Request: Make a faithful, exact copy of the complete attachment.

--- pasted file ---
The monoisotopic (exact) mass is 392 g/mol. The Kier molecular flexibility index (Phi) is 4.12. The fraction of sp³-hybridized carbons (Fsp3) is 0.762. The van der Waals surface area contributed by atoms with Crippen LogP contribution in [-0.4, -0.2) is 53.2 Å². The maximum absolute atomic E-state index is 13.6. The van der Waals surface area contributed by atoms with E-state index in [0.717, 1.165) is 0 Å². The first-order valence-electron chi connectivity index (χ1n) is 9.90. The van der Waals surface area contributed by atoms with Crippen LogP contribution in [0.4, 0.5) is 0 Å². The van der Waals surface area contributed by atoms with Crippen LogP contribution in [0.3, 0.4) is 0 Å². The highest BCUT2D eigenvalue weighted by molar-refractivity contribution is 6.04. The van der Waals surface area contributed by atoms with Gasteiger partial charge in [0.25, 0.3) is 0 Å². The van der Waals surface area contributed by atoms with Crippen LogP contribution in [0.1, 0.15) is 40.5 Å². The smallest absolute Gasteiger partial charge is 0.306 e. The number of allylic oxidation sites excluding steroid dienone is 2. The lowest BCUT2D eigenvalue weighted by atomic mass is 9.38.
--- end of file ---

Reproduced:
The monoisotopic (exact) mass is 392 g/mol. The Kier molecular flexibility index (Phi) is 4.12. The fraction of sp³-hybridized carbons (Fsp3) is 0.762. The van der Waals surface area contributed by atoms with Crippen LogP contribution in [-0.4, -0.2) is 53.2 Å². The maximum absolute atomic E-state index is 13.6. The van der Waals surface area contributed by atoms with E-state index in [0.717, 1.165) is 0 Å². The first-order valence-electron chi connectivity index (χ1n) is 9.90. The van der Waals surface area contributed by atoms with Crippen LogP contribution in [0.4, 0.5) is 0 Å². The van der Waals surface area contributed by atoms with Crippen LogP contribution in [0.3, 0.4) is 0 Å². The highest BCUT2D eigenvalue weighted by molar-refractivity contribution is 6.04. The van der Waals surface area contributed by atoms with Gasteiger partial charge in [0.25, 0.3) is 0 Å². The van der Waals surface area contributed by atoms with Crippen LogP contribution in [0.1, 0.15) is 40.5 Å². The smallest absolute Gasteiger partial charge is 0.306 e. The number of allylic oxidation sites excluding steroid dienone is 2. The lowest BCUT2D eigenvalue weighted by atomic mass is 9.38.